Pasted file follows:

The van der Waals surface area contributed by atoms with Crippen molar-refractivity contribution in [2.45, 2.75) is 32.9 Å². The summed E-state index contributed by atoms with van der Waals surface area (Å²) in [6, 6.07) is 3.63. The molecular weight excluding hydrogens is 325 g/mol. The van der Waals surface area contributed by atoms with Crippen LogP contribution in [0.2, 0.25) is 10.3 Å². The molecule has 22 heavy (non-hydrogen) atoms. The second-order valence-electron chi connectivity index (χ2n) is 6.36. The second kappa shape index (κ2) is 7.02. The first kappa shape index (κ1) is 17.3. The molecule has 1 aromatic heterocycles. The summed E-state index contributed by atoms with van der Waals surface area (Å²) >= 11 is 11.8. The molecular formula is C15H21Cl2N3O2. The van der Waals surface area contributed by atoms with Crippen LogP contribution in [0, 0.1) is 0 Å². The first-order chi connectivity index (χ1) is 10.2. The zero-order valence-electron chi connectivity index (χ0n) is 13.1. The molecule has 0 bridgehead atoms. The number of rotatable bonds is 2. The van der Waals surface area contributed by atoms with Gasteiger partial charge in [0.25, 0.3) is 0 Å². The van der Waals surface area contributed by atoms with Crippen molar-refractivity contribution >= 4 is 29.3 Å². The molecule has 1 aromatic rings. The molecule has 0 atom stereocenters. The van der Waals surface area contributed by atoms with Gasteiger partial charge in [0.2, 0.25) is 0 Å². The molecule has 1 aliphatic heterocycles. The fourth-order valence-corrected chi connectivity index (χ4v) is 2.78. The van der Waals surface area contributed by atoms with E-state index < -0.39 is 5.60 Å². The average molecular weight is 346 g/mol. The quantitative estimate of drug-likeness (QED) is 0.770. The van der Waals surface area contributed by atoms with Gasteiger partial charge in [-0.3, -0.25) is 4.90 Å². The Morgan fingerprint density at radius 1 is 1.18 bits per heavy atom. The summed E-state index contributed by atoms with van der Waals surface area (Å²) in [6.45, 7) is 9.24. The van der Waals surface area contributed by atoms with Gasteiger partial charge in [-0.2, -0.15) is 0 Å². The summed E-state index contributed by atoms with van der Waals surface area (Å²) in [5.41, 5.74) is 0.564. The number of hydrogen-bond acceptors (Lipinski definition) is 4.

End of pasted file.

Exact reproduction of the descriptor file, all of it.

The van der Waals surface area contributed by atoms with Crippen molar-refractivity contribution in [2.45, 2.75) is 32.9 Å². The summed E-state index contributed by atoms with van der Waals surface area (Å²) in [6, 6.07) is 3.63. The molecular weight excluding hydrogens is 325 g/mol. The van der Waals surface area contributed by atoms with Crippen LogP contribution in [0.2, 0.25) is 10.3 Å². The molecule has 22 heavy (non-hydrogen) atoms. The second-order valence-electron chi connectivity index (χ2n) is 6.36. The second kappa shape index (κ2) is 7.02. The first kappa shape index (κ1) is 17.3. The molecule has 1 aromatic heterocycles. The summed E-state index contributed by atoms with van der Waals surface area (Å²) >= 11 is 11.8. The molecular formula is C15H21Cl2N3O2. The van der Waals surface area contributed by atoms with Crippen LogP contribution in [0, 0.1) is 0 Å². The first-order chi connectivity index (χ1) is 10.2. The zero-order valence-electron chi connectivity index (χ0n) is 13.1. The molecule has 0 bridgehead atoms. The number of rotatable bonds is 2. The van der Waals surface area contributed by atoms with Gasteiger partial charge in [0.25, 0.3) is 0 Å². The van der Waals surface area contributed by atoms with Crippen molar-refractivity contribution >= 4 is 29.3 Å². The molecule has 1 aromatic rings. The molecule has 0 atom stereocenters. The van der Waals surface area contributed by atoms with Gasteiger partial charge in [0.2, 0.25) is 0 Å². The molecule has 1 aliphatic heterocycles. The fourth-order valence-corrected chi connectivity index (χ4v) is 2.78. The van der Waals surface area contributed by atoms with E-state index < -0.39 is 5.60 Å². The average molecular weight is 346 g/mol. The quantitative estimate of drug-likeness (QED) is 0.770. The van der Waals surface area contributed by atoms with Gasteiger partial charge in [-0.3, -0.25) is 4.90 Å². The Morgan fingerprint density at radius 1 is 1.18 bits per heavy atom. The summed E-state index contributed by atoms with van der Waals surface area (Å²) in [6.45, 7) is 9.24. The van der Waals surface area contributed by atoms with Gasteiger partial charge in [-0.2, -0.15) is 0 Å². The summed E-state index contributed by atoms with van der Waals surface area (Å²) in [5.41, 5.74) is 0.564. The number of hydrogen-bond acceptors (Lipinski definition) is 4.